Rest. After ten days of racing, the Tour requires racers to rest from the physical and mental pressures. That's right, even these finely trained, highly fit and mentally tough athletes must rest. They take care of injuries and attempt to recover and retreat from the intensity of the race so they can continue on to the final stages. Do you take time to intentionally rest and renew? Never feel guilty about taking time away for yourself, it makes you a stronger rider. Get some rest...it's okay...she said, mainly to herself. 

Timing. The Tour de France rider often wins or loses the yellow jersey based on mere seconds. Are you stressing about timing? Ask yourself, will this matter in 10 minutes, 10 months or 10 years? It might help you to find a better rhythm of life. The riders always keep their pace but they plan it well. Elite cyclists know there is always another stage coming up, requiring another adjustment. They hold a steady pace when necessary, pull back, surge forward or even sprint based on everything else going on around them. Pay attention to life's timing.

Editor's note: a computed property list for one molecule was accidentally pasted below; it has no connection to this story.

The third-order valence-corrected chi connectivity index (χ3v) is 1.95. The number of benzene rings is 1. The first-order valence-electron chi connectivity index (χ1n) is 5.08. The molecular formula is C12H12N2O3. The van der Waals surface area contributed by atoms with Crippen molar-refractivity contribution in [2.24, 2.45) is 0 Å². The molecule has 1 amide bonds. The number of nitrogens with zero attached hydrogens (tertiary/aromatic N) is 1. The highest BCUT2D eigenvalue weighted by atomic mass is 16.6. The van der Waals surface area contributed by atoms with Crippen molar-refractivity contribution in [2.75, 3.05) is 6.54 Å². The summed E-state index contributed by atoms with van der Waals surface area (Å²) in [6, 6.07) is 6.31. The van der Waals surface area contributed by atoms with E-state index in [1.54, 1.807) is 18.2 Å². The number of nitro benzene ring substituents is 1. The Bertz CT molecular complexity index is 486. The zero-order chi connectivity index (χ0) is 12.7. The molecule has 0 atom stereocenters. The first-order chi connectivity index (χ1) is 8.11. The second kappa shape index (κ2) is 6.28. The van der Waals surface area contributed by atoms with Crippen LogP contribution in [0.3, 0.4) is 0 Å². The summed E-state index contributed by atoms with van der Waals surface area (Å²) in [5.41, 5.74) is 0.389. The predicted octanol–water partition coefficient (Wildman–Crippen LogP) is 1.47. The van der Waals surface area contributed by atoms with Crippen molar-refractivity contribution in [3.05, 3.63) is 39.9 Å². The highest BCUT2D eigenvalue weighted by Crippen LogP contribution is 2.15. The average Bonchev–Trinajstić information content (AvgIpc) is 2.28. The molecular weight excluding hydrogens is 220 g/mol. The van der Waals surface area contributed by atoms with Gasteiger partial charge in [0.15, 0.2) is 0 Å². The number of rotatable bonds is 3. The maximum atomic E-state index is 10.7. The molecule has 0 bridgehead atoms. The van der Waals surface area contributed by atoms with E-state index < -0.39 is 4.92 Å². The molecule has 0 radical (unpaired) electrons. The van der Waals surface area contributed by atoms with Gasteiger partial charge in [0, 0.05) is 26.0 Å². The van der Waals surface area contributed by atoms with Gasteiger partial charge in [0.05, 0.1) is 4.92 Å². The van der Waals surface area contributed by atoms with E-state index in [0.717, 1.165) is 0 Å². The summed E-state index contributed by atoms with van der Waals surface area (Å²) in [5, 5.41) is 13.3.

Who or what do you rely on to help you through the stages of your life? I hope you will prepare, avoid discouragement, renew and keep riding in this crazy race we call life.  Move out with your team and sometimes it's okay to go it alone for those individual wins. Don't give up so easily, the yellow jersey may be closer than you think. I'll see you at the winner's podium! This is why I love Le Tour! It gives me hope.

Read more about the Tour de France , you'll see... it's a lot like life. Want to talk about this? Leave a comment below.